NGO puts spotlight on disabled youth

Parents of children with disabilities sang a song during the launch of an empowerment programme to help them

Dreams of better treatment for people living with disabilities, and their families, are one step closer to being realised thanks to an intervention by Afrika Tikkun.

The organisation, in partnership with Uhambo Foundation, launched an empowerment programme, particularly for youth with disabilities, on Wednesday November 9. The programme is aimed at changing people’s attitudes towards disabled people and getting the community to embrace them. There will be a special focus on education and research, self-advocacy groups and advice and referral services.

The programme will include groups such as Positive Gangster, Anti-violence Buddies, Young Urban Women and Young Urban Men and self-help groups for children with disabilities and their families. So far the programme has already been working with Young Urban Women and Young Urban Men. Afrika Tikkun conducted research around Mfuleni last year to find out how disabled people felt and how they were treated.

Case administrators Xabiso Maqolo and Lizeka Gqobana described the use of public transport by disabled children and their parents as a nightmare as service providers did not understand their needs. They also pointed out that schools for disabled children were often far away, adding to the burden for children and their parents.

The empowerment programme has been launched to draw attention to some of these challenges and help not only children but every resident of Mfuleni to advocate for rights of people living with disabilities.

Speaking at the launch, programme manager Jean Elphick urged the community to take part in the programme. “People must join the groups to discuss and decide on real issues. It is a great platform for everyone. We are delighted that the parents have joined us. We will deal with children from an early age. We also want children to access education about human rights and develop self-advocacy skills and promote safety among their peers,” she said.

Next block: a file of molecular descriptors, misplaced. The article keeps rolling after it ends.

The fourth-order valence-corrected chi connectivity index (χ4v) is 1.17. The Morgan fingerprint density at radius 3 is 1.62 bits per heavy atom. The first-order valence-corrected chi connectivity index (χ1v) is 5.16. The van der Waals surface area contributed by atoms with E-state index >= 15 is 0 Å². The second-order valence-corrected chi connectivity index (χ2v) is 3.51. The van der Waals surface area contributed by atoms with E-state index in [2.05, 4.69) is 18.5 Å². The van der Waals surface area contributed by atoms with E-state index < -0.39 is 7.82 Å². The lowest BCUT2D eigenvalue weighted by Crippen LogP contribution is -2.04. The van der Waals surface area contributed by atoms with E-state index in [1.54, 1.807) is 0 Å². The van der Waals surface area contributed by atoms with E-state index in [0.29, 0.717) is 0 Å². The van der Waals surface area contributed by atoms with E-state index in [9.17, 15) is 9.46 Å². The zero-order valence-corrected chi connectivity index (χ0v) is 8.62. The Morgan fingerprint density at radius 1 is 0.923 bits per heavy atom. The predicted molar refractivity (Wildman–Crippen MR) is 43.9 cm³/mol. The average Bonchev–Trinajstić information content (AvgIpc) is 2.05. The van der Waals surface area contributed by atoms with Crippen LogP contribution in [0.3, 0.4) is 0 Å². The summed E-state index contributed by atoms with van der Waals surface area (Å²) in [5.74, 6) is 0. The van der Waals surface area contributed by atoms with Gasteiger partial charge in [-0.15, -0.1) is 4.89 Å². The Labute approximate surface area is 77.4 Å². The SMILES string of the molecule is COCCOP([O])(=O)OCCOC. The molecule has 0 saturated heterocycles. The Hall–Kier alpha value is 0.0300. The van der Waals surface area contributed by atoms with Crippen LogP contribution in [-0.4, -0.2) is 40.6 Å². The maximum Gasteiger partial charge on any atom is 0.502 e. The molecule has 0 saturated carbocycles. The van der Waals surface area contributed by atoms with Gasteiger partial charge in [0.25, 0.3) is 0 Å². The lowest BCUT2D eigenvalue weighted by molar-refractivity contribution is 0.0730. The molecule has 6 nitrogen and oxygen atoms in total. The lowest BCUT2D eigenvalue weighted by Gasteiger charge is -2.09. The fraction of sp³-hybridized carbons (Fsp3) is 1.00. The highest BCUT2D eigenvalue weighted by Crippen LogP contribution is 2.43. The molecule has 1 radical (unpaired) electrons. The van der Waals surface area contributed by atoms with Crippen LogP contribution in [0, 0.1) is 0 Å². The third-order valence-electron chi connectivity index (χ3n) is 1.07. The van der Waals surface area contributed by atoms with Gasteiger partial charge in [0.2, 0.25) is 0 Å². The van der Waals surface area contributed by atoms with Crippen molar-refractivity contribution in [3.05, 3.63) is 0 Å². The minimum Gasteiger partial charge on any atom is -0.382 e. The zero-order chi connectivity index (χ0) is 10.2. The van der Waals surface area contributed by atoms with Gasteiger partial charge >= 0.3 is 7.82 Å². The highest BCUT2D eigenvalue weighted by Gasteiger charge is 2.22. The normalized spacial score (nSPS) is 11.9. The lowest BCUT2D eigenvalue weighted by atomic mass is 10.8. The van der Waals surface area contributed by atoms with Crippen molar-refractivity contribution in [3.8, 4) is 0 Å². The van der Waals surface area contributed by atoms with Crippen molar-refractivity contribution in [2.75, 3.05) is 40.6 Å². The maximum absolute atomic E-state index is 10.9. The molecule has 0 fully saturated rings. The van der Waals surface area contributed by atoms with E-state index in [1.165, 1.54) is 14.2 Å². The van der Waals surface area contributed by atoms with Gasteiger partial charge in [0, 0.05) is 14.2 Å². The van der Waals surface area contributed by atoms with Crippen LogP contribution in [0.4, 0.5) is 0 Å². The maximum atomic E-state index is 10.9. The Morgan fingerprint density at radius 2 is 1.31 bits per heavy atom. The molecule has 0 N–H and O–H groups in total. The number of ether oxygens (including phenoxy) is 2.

Programme co-ordinator Marc Lubner appealed for unity. He called on people to make a difference where they live. “If we wait for somebody to do things for us and that person does not come, we have ourselves to blame. My brother’s child had a disability, but they never discarded her.

“She made a huge difference to others to realise their worth because they never pushed her away. It is the spirit of Ubuntu that binds us. It is that spirit of Ubuntu that makes this country a better country. That is according to me,” he said.

Expressing her gratitude to Afrika Tikkun, Nthabiseng Mokoena, whose child has a disability, said every child is a future leader including those who are disabled. “We all know that it takes the village to raise a child, but it also takes the village to destroy the child. We are begging for your support and love for our children. We really appeal to people to support and love them so they can realise their worth. I am grateful to Afrika Tikkun for giving me an opportunity to strike back because I thought I was worthless after leaving school.

“I have a disabled child, and I am part of its programme, Young Urban Women and Young Urban Men,” she said.

Afrika Tikkun general manager Lizo Madinga said his organisation was doing a lot to change things for the youth. He reiterated that self-empowerment was important in providing youth with opportunities to speak up for themselves. He called on the community to make sure that disabled youth were fully included in society.